Gerrit: A New Hope?

11 March 2020

After having worked with Gerrit a long time ago, I took a day last week to experiment with it (more specifically, GerritHub) to see how things changed since then and how easy or hard it was to set up and sync with Github. Long story short, the time hasn’t come yet for Gerrit to replace Github as the primary code review tool for developers.

When doing my end-of-study internship at Arista back in 2015, I had the opportunity to work with Gerrit. Even though I worked a bit with Github before, Gerrit was the first code review tool I used in a professional context. By the end of my internship, I was sold: even though the UI was complicated, I liked Gerrit and the trunk-based model it enforces. Sadly since then, I’ve never used it again. At Algolia, all our repositories are hosted and reviewed through Github. So last week, I took a day to give a try to Gerrit through GerritHub, which promises to sync easily with Github and let developers review their code within Gerrit.

The setup process is quite simple: once logged in with your Github account, Gerrit offers to sync — i.e. clone — your Github repositories with Gerrit. And here comes the first drawback: to be able to work with Gerrit, you’ll need to re-clone all your repositories, to make all the git fetch and git push commands target the Gerrit repository instead of the Github one. At least, once done, Gerrit provides the appropriate git clone command to do so, with some extra niceties.

git clone “ssh://aseure@review.gerrithub.io:29418/aseure/algoliasearch-client-go” && \
scp -p -P 29418 aseure@review.gerrithub.io:hooks/commit-msg “algoliasearch-client-go/.git/hooks/“

Wow! It looks rather complex.

As we can see, the command is split into two parts: first, a git clone followed by an scp of a file from the Gerrit repository into my cloned repository’s hooks directory. This commit-msg hook is the most original part of Gerrit, but let’s keep that for another post.

Now, the rest of the process is similar to Github: create a branch, commit, push to the remote. Well, yes, everything is the same but let’s take a look at the push command:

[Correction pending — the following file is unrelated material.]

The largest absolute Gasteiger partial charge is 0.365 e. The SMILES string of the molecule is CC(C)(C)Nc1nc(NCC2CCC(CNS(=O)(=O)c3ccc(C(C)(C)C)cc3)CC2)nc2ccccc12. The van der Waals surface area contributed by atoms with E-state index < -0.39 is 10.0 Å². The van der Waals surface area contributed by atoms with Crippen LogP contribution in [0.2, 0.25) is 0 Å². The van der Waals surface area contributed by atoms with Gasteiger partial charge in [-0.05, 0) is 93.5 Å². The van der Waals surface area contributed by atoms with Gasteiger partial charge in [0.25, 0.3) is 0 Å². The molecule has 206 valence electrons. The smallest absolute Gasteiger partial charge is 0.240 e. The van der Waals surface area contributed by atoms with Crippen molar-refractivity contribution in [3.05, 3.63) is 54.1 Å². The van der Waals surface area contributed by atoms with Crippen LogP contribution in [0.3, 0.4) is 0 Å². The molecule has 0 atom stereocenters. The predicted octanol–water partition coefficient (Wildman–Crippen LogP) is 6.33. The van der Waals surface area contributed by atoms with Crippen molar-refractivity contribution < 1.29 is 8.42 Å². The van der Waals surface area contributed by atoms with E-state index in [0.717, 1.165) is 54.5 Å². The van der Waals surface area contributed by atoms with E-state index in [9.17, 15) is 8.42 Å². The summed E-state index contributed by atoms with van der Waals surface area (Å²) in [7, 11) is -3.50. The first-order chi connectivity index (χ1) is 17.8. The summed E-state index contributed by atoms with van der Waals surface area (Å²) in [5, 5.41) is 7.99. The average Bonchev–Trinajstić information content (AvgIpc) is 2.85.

git push origin HEAD:refs/for/master

If you are not familiar with the push syntax, here comes the verbose explanation. It tells git to push any commits from HEAD (current commit, i.e., the most recent one on your branch) to the branch refs/for/master, which belongs to the distant remote repository named origin. Without getting into too many details — refs/for/master is not even a branch — the goal is to send commits on top of a distant branch. So here’s the second drawback for most developers: you don’t push branches anymore, only commits on top of other distant branches. The reason is that Gerrit reviews are commit-based, so branches aren’t really a thing, except for base branches. Sadly, after even a few hours, I was still wrongly pushing with a simple git push, which effectively updates the branch on Gerrit side without offering to review the changes…

Lastly, let’s talk about Github synchronization. Because most of our repositories are public on Github, we cannot leave the platform, and pull requests from external contributors have to be handled. But again, Gerrit falls short here. For each pull request, one has to manually convert it to Gerrit via the dashboard, so no automatic out-of-the-box sync.

So, is Gerrit ready to replace Github widely for code reviews? I don’t think so. May things change? Yes definitely. Of all the downsides I’ve mentioned, most of them can be fixed more or less easily with appropriate tooling. The question is: will developers care enough to develop those tools to improve their code reviews? I’m not so sure about that. For now, even if I’d really like to see Gerrit gets more traction, we see a trend at Github for improving things quickly since the Microsoft acquisition. In that case, I’d much prefer to stay in Github and wait for those changes to come instead of investing time building soon-to-be-outdated tools. This year, we may see stacked diffs coming to Github, which would be an excellent addition. However, because of the nature of Github branching and forking models, I don’t see à la Gerrit revision-based commits coming anytime soon.